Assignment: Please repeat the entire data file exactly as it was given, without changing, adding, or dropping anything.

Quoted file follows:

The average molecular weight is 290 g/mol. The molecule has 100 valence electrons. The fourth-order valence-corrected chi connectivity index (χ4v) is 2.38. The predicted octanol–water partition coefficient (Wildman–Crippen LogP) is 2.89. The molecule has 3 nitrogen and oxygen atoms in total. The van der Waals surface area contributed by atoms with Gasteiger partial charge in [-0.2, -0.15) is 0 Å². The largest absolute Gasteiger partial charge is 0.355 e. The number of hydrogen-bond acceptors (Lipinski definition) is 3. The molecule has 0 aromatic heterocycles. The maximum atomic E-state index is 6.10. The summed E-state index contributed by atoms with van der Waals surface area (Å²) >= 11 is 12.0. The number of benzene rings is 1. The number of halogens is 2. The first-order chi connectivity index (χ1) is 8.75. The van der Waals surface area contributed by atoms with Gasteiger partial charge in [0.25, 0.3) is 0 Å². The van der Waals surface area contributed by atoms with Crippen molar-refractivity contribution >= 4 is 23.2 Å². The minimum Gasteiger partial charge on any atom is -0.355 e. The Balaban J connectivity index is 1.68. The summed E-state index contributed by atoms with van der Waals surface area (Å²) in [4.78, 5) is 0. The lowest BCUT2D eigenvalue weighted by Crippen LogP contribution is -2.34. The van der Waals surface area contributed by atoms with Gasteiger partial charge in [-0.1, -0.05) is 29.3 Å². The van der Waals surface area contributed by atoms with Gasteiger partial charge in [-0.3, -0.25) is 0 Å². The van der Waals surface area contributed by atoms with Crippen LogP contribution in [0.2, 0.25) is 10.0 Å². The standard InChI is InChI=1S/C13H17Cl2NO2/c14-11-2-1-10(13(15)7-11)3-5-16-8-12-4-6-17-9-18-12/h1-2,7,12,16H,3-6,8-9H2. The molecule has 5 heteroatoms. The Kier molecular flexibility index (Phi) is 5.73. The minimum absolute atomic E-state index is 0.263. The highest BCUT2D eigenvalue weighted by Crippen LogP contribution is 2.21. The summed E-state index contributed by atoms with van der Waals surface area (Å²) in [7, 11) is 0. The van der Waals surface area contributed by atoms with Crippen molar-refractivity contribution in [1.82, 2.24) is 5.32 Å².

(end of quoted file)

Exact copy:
The average molecular weight is 290 g/mol. The molecule has 100 valence electrons. The fourth-order valence-corrected chi connectivity index (χ4v) is 2.38. The predicted octanol–water partition coefficient (Wildman–Crippen LogP) is 2.89. The molecule has 3 nitrogen and oxygen atoms in total. The van der Waals surface area contributed by atoms with Gasteiger partial charge in [-0.2, -0.15) is 0 Å². The largest absolute Gasteiger partial charge is 0.355 e. The number of hydrogen-bond acceptors (Lipinski definition) is 3. The molecule has 0 aromatic heterocycles. The maximum atomic E-state index is 6.10. The summed E-state index contributed by atoms with van der Waals surface area (Å²) >= 11 is 12.0. The number of benzene rings is 1. The number of halogens is 2. The first-order chi connectivity index (χ1) is 8.75. The van der Waals surface area contributed by atoms with Gasteiger partial charge in [0.25, 0.3) is 0 Å². The van der Waals surface area contributed by atoms with Crippen molar-refractivity contribution >= 4 is 23.2 Å². The minimum Gasteiger partial charge on any atom is -0.355 e. The Balaban J connectivity index is 1.68. The summed E-state index contributed by atoms with van der Waals surface area (Å²) in [4.78, 5) is 0. The lowest BCUT2D eigenvalue weighted by Crippen LogP contribution is -2.34. The van der Waals surface area contributed by atoms with Gasteiger partial charge in [-0.1, -0.05) is 29.3 Å². The van der Waals surface area contributed by atoms with Gasteiger partial charge in [-0.3, -0.25) is 0 Å². The van der Waals surface area contributed by atoms with Crippen LogP contribution in [0.2, 0.25) is 10.0 Å². The standard InChI is InChI=1S/C13H17Cl2NO2/c14-11-2-1-10(13(15)7-11)3-5-16-8-12-4-6-17-9-18-12/h1-2,7,12,16H,3-6,8-9H2. The molecule has 5 heteroatoms. The Kier molecular flexibility index (Phi) is 5.73. The minimum absolute atomic E-state index is 0.263. The highest BCUT2D eigenvalue weighted by Crippen LogP contribution is 2.21. The summed E-state index contributed by atoms with van der Waals surface area (Å²) in [7, 11) is 0. The van der Waals surface area contributed by atoms with Crippen molar-refractivity contribution in [1.82, 2.24) is 5.32 Å².